With the recent passing of Jack Keen, the Jefferson City Council plans to honor the highly-regarded teacher and coach who worked for 43 years for Jefferson City Schools.

How the city will honor Keen has not yet been specified.

Keen was a long-time math teacher and coached Jefferson High School to a combined 13 state championships in track and field, wrestling and cross country.

He died July 25 at the age of 85.

Councilman Mark Mobley, who made the suggestion to honor Keen, credited Keen for the reputation of the Jefferson City School System.

“The Jefferson School System is dollar-for-dollar the top school system in the state,” Mobley said, “and that level of excellence is directly attributable to Mr. Keen and his work here in Jefferson.”

Mobley suggested the council form a committee “to come up with an appropriate way to honor Mr. Keen.” He added that the city could perhaps work with the school system in the effort.

Mobley agreed to coordinate the committee.


The council unanimously approved a pair of zoning items after discussing them at its July 13 work session.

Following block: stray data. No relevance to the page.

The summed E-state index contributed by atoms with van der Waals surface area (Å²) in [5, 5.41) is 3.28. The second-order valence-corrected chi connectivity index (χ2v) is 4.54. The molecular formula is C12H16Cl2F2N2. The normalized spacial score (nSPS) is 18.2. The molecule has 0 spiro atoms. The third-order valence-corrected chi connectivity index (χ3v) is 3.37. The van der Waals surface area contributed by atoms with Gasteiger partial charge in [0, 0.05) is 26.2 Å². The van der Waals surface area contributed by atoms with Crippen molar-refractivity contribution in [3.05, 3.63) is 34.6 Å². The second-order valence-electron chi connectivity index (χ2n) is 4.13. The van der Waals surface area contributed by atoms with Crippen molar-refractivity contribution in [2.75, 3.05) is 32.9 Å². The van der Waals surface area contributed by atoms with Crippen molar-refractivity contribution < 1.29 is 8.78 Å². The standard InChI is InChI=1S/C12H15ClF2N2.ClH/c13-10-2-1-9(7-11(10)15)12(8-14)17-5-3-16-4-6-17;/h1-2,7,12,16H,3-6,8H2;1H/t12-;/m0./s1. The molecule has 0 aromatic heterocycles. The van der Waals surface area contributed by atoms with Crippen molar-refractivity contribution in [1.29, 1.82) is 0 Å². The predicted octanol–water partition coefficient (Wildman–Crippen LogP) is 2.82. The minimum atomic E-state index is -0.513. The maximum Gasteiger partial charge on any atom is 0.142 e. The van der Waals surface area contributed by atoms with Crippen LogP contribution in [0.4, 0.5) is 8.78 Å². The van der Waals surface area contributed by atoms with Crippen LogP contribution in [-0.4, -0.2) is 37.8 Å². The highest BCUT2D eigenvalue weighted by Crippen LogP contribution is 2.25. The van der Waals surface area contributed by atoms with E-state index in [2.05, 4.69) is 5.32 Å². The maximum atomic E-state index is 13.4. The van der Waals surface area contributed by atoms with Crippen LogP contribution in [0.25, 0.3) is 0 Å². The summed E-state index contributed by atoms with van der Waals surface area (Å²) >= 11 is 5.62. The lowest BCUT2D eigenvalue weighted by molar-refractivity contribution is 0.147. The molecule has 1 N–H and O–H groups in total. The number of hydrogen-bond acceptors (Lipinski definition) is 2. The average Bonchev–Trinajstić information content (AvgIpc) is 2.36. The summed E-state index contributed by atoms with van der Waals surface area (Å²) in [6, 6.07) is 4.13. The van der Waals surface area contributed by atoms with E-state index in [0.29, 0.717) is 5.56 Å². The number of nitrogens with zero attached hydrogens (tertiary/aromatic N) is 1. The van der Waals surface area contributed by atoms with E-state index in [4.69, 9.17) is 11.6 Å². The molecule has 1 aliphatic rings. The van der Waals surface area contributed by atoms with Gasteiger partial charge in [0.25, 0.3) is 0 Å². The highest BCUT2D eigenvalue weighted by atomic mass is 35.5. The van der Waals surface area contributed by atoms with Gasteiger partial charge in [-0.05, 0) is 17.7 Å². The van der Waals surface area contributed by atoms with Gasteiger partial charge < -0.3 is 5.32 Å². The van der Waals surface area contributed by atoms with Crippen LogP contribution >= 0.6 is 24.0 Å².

The first was a change-of-zoning condition for applicant Ken Byce to allow wholesale or retail sale of alcohol for a gas station and car wash planned for 3.65 acres on Hwy. 129 Business and Storey Ln.

The other was an annexation and light industrial zoning for applicant John Rogers for 6.36 acres on Dry Pond Rd. for a truck trailer repair business. The property is currently zoned agricultural.

A third annexation and zoning — to bring 10 acres on Galilee Church Rd. into the city as agricultural-residential property for applicant Dylan Cantrell — was withdrawn.


In other business, the council:

•appointed David Quilliams as Jefferson’s municipal court judge.

•approved a resolution accepting the dedication of .017 of an acre on College St. from First Baptist Church of Jefferson. The land includes a historic stone building known as the Calaboose. Councilmen Steve Kinney and Jon Howell recused themselves from voting due to both being members of that church.

•heard that the city’s local option sales tax receipts are up despite the COVID-19 pandemic.

•heard that North Ave. will not be changed to a one-way street as originally discussed with Jackson County officials. The county will pave North Ave., while the city will pave South Ave., which runs parallel to North Ave., and Randolph Street which runs perpendicular.


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